spk05: may be flat but they're still again they're at pretty healthy levels you know some hovering around uh you know 19 to 23 on on the capes yeah thanks john that that's helpful i mean it's just interesting yeah you've got a very firm rates here uh well above your break even and you just it's just interesting to see that perhaps the supply picture is much tighter than maybe we give it credit for uh yeah One just follow up. You guys mentioned the reserve and a separate topic, but just on the reserve, clearly, you know, Genco is in very strong financial condition. You've got a good amount of cash, low leverage overall. You pay down so much debt over the past couple of years. You've got the formulaic approach to the dividend where you've got the dry dock reserve, you have debt repayment reserve, and then you have this additional reserve, which you toggled this past quarter. Kind of given how strong Genco is at the moment, What are your thoughts on, does that additional reserve of that 10.75, do you think that's actually, do you think that's still needed or are you being overly conservative with that?
spk02: Look, the 10.75 is basically off of our quarterly debt repayment plus interest. I do think it's important to have a reserve for fleet renewal going forward. These are depreciating assets. So you do need to hold back so, so that we can, you know, move into newer tonnage as, as the market dictates. But, and clearly we've kept the $35 million a year in principal repayment in place. So the goal of getting down to net debt zero over the medium term is still, is still there. So I, I think it's, I think it'll be really interesting once we get down to that net debt zero and continue to have no mandatory amortization. There's obviously additional cash flow that can be returned to shareholders. But just to put a fine point out, I do believe the reserve is important. We've got to make sure that we're continuing to set the company up for the future from a fleet renewal standpoint.
spk05: Perfect. Thanks, Sean. Very, very helpful. I'll turn it over.
spk02: Thank you, Elmar.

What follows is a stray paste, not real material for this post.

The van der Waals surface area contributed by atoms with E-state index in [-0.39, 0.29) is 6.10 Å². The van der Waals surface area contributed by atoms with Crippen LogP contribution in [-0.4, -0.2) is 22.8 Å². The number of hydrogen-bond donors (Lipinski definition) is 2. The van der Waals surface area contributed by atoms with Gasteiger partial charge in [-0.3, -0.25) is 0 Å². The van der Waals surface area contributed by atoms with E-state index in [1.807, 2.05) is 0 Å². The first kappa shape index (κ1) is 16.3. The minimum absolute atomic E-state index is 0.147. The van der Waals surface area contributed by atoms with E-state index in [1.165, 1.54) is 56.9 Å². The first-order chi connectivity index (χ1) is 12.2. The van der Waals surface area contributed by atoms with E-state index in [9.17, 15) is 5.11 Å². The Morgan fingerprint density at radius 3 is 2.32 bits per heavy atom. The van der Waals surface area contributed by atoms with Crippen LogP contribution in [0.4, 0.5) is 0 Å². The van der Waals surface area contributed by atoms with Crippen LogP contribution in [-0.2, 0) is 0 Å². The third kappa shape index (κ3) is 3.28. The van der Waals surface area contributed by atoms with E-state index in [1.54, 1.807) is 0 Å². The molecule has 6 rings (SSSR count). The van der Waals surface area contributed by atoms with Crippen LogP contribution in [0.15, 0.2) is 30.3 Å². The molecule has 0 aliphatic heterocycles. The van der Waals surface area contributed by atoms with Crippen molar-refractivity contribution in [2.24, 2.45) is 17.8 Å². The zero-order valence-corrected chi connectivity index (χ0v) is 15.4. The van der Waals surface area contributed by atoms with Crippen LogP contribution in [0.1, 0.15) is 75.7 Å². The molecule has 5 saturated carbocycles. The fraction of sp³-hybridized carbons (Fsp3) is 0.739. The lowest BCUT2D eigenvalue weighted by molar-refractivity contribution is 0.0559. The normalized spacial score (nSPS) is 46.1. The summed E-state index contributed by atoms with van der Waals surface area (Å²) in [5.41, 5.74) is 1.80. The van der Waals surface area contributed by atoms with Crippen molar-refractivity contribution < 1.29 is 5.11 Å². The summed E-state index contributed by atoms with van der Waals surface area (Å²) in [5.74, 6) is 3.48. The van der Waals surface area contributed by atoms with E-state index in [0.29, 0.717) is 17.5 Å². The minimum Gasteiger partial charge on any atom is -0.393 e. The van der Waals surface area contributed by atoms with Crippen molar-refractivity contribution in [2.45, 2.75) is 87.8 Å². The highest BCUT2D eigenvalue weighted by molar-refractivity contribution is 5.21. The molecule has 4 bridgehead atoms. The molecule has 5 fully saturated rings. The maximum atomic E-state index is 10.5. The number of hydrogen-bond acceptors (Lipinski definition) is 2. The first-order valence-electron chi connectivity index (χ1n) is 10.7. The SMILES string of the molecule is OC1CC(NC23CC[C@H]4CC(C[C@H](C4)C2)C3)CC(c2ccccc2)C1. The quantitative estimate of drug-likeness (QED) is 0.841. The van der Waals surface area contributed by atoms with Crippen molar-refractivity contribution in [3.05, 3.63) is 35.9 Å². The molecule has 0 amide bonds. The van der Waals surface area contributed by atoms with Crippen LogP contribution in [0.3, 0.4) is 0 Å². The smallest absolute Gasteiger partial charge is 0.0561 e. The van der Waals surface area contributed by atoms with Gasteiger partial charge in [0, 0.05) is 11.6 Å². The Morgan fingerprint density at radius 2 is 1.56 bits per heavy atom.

spk01: Ladies and gentlemen, as a reminder, should you have a question, please press the star followed by the one. Your next question comes from Liam Burke from B. Riley. Please go ahead.
spk00: Thank you. Good morning, John. I'll post it to Peter.
spk02: Good morning.
spk00: John, your time charters in a rising rate environment, how are you looking at that? Do you want to capture more of the spot market opportunity, or do you see opportunities to time out some of these other charters?
spk02: Yeah. So, you know, where we tend to focus more heavily when we're doing time charter coverage is on the CAPEs because of the volatility. Having said that, we're not in the mood, so to speak, to put anything away for long term on a fixed rate basis, just because we do believe firmer rates in a market is coming. What we have done, and we did quite a bit of this in first quarter when rates were really low, is we did put um, vessels away, Cape size vessels in particular on index charters at some very good premiums, uh, above and beyond the, uh, the multi Cape size index, anywhere from 125 to 127% over the BCI plus a scrubber premium on top of that. So, you know, from a portfolio standpoint, um, that's actually paid off really well as, as again, we're approaching $20,000 a day. on the BCI. But I think in terms of fixed rates, we're holding back for the time being.
spk00: Great. Thank you. Peter, China steel production has bounced back pretty nicely in the first quarter. There have been rumblings about environmental initiatives. How are you looking at steel production, obviously the derivative of iron ore demand?
spk04: Thanks, Liam. Good question. You know, steel production has obviously been really strong in the year to date, up 6% in Q1. Steel utilization in China has been rising almost every week this year, so there's been a lot of positive indicators there. You know, peak steel production in China tends to happen in Q2. So, you know, right around now, actually, but peak iron ore exports from Brazil and Australia, which is really what drives dry bulk rates and capes as rates in particular, that peaks in the second half of the year. And we do think that China needs to restock iron ore inventories. They've been drawn down significantly from peak levels. There's probably another 30 million tons they need to restock to get back to those highs last year. So that's actually what we're focused on more of the commodity flows on the iron ore side because steel production in China typically peaks during spring construction season right about now. So, yeah, we're very focused on Brazil and Australia really ramping up iron ore exports in the coming months.
spk00: Great. Thanks, Peter. Thank you, John. Thanks, Liam.
spk01: As there are no further questions at this time, this concludes your conference call for today. We thank you for participating and ask that you please disconnect your lines.

This conference call transcript was computer generated and almost certianly contains errors. This transcript is provided for information purposes only.EarningsCall, LLC makes no representation about the accuracy of the aforementioned transcript, and you are cautioned not to place undue reliance on the information provided by the transcript.